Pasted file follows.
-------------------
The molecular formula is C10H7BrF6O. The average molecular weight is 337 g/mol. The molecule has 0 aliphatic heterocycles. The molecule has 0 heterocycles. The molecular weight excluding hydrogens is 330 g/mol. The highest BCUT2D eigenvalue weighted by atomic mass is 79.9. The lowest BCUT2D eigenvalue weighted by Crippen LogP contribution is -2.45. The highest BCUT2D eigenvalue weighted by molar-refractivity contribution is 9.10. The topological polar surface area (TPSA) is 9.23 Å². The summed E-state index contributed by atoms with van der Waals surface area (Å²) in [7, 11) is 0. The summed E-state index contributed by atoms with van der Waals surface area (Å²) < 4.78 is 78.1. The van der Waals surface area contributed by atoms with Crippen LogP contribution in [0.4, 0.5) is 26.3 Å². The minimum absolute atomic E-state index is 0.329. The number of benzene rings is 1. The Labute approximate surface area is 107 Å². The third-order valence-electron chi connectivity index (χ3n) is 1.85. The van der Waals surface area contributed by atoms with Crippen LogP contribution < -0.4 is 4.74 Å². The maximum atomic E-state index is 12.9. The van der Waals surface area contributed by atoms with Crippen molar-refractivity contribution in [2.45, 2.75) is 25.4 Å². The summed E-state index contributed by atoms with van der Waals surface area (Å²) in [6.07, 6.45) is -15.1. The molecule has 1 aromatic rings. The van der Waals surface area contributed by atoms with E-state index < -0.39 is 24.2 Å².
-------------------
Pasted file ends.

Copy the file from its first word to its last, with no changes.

The molecular formula is C10H7BrF6O. The average molecular weight is 337 g/mol. The molecule has 0 aliphatic heterocycles. The molecule has 0 heterocycles. The molecular weight excluding hydrogens is 330 g/mol. The highest BCUT2D eigenvalue weighted by atomic mass is 79.9. The lowest BCUT2D eigenvalue weighted by Crippen LogP contribution is -2.45. The highest BCUT2D eigenvalue weighted by molar-refractivity contribution is 9.10. The topological polar surface area (TPSA) is 9.23 Å². The summed E-state index contributed by atoms with van der Waals surface area (Å²) in [7, 11) is 0. The summed E-state index contributed by atoms with van der Waals surface area (Å²) < 4.78 is 78.1. The van der Waals surface area contributed by atoms with Crippen LogP contribution in [0.4, 0.5) is 26.3 Å². The minimum absolute atomic E-state index is 0.329. The number of benzene rings is 1. The Labute approximate surface area is 107 Å². The third-order valence-electron chi connectivity index (χ3n) is 1.85. The van der Waals surface area contributed by atoms with Crippen LogP contribution < -0.4 is 4.74 Å². The maximum atomic E-state index is 12.9. The van der Waals surface area contributed by atoms with Crippen molar-refractivity contribution in [2.45, 2.75) is 25.4 Å². The summed E-state index contributed by atoms with van der Waals surface area (Å²) in [6.07, 6.45) is -15.1. The molecule has 1 aromatic rings. The van der Waals surface area contributed by atoms with E-state index < -0.39 is 24.2 Å².